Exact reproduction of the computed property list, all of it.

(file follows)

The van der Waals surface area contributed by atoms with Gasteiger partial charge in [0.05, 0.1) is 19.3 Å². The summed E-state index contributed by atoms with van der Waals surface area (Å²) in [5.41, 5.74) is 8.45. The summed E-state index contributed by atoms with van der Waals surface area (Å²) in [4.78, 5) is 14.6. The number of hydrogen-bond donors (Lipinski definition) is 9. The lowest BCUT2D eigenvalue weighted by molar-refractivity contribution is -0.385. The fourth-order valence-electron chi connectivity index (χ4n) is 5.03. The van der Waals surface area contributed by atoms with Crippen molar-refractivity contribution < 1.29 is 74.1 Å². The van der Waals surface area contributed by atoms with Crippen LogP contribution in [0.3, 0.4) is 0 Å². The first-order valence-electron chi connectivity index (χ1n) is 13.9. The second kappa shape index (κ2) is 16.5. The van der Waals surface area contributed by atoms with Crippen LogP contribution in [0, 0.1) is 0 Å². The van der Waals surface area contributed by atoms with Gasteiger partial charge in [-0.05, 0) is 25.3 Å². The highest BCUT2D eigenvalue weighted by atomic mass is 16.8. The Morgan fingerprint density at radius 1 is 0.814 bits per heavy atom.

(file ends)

The van der Waals surface area contributed by atoms with Gasteiger partial charge in [0.05, 0.1) is 19.3 Å². The summed E-state index contributed by atoms with van der Waals surface area (Å²) in [5.41, 5.74) is 8.45. The summed E-state index contributed by atoms with van der Waals surface area (Å²) in [4.78, 5) is 14.6. The number of hydrogen-bond donors (Lipinski definition) is 9. The lowest BCUT2D eigenvalue weighted by molar-refractivity contribution is -0.385. The fourth-order valence-electron chi connectivity index (χ4n) is 5.03. The van der Waals surface area contributed by atoms with Crippen molar-refractivity contribution < 1.29 is 74.1 Å². The van der Waals surface area contributed by atoms with Crippen LogP contribution in [0.3, 0.4) is 0 Å². The first-order valence-electron chi connectivity index (χ1n) is 13.9. The second kappa shape index (κ2) is 16.5. The van der Waals surface area contributed by atoms with Crippen LogP contribution in [0, 0.1) is 0 Å². The van der Waals surface area contributed by atoms with Gasteiger partial charge in [-0.05, 0) is 25.3 Å². The highest BCUT2D eigenvalue weighted by atomic mass is 16.8. The Morgan fingerprint density at radius 1 is 0.814 bits per heavy atom.